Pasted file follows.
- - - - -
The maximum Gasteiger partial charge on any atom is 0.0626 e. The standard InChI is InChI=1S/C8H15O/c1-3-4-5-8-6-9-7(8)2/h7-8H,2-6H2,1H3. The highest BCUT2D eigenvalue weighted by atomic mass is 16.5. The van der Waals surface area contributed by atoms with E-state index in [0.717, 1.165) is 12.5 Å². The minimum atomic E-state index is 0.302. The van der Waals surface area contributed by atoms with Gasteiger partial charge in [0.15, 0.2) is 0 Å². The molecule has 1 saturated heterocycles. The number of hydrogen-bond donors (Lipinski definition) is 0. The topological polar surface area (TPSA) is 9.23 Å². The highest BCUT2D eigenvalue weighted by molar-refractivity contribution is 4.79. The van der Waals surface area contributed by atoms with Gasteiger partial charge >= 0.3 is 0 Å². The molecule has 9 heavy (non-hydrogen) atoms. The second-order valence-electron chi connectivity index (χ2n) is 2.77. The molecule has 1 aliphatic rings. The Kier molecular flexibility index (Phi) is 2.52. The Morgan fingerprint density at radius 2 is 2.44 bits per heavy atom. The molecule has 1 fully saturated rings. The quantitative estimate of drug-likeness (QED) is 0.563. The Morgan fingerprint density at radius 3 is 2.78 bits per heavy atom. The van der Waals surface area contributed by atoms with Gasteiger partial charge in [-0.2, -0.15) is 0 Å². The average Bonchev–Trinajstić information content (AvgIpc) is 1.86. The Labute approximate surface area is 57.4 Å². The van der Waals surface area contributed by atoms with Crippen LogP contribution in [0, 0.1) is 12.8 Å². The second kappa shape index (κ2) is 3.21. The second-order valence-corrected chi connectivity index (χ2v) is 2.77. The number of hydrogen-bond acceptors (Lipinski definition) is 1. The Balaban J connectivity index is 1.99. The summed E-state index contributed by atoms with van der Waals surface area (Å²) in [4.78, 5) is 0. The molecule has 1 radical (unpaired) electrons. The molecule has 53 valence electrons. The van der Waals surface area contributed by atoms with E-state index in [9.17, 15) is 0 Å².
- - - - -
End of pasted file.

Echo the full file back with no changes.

The maximum Gasteiger partial charge on any atom is 0.0626 e. The standard InChI is InChI=1S/C8H15O/c1-3-4-5-8-6-9-7(8)2/h7-8H,2-6H2,1H3. The highest BCUT2D eigenvalue weighted by atomic mass is 16.5. The van der Waals surface area contributed by atoms with E-state index in [0.717, 1.165) is 12.5 Å². The minimum atomic E-state index is 0.302. The van der Waals surface area contributed by atoms with Gasteiger partial charge in [0.15, 0.2) is 0 Å². The molecule has 1 saturated heterocycles. The number of hydrogen-bond donors (Lipinski definition) is 0. The topological polar surface area (TPSA) is 9.23 Å². The highest BCUT2D eigenvalue weighted by molar-refractivity contribution is 4.79. The van der Waals surface area contributed by atoms with Gasteiger partial charge >= 0.3 is 0 Å². The molecule has 9 heavy (non-hydrogen) atoms. The second-order valence-electron chi connectivity index (χ2n) is 2.77. The molecule has 1 aliphatic rings. The Kier molecular flexibility index (Phi) is 2.52. The Morgan fingerprint density at radius 2 is 2.44 bits per heavy atom. The molecule has 1 fully saturated rings. The quantitative estimate of drug-likeness (QED) is 0.563. The Morgan fingerprint density at radius 3 is 2.78 bits per heavy atom. The van der Waals surface area contributed by atoms with Gasteiger partial charge in [-0.2, -0.15) is 0 Å². The average Bonchev–Trinajstić information content (AvgIpc) is 1.86. The Labute approximate surface area is 57.4 Å². The van der Waals surface area contributed by atoms with Crippen LogP contribution in [0, 0.1) is 12.8 Å². The second kappa shape index (κ2) is 3.21. The second-order valence-corrected chi connectivity index (χ2v) is 2.77. The number of hydrogen-bond acceptors (Lipinski definition) is 1. The Balaban J connectivity index is 1.99. The summed E-state index contributed by atoms with van der Waals surface area (Å²) in [4.78, 5) is 0. The molecule has 1 radical (unpaired) electrons. The molecule has 53 valence electrons. The van der Waals surface area contributed by atoms with E-state index in [9.17, 15) is 0 Å².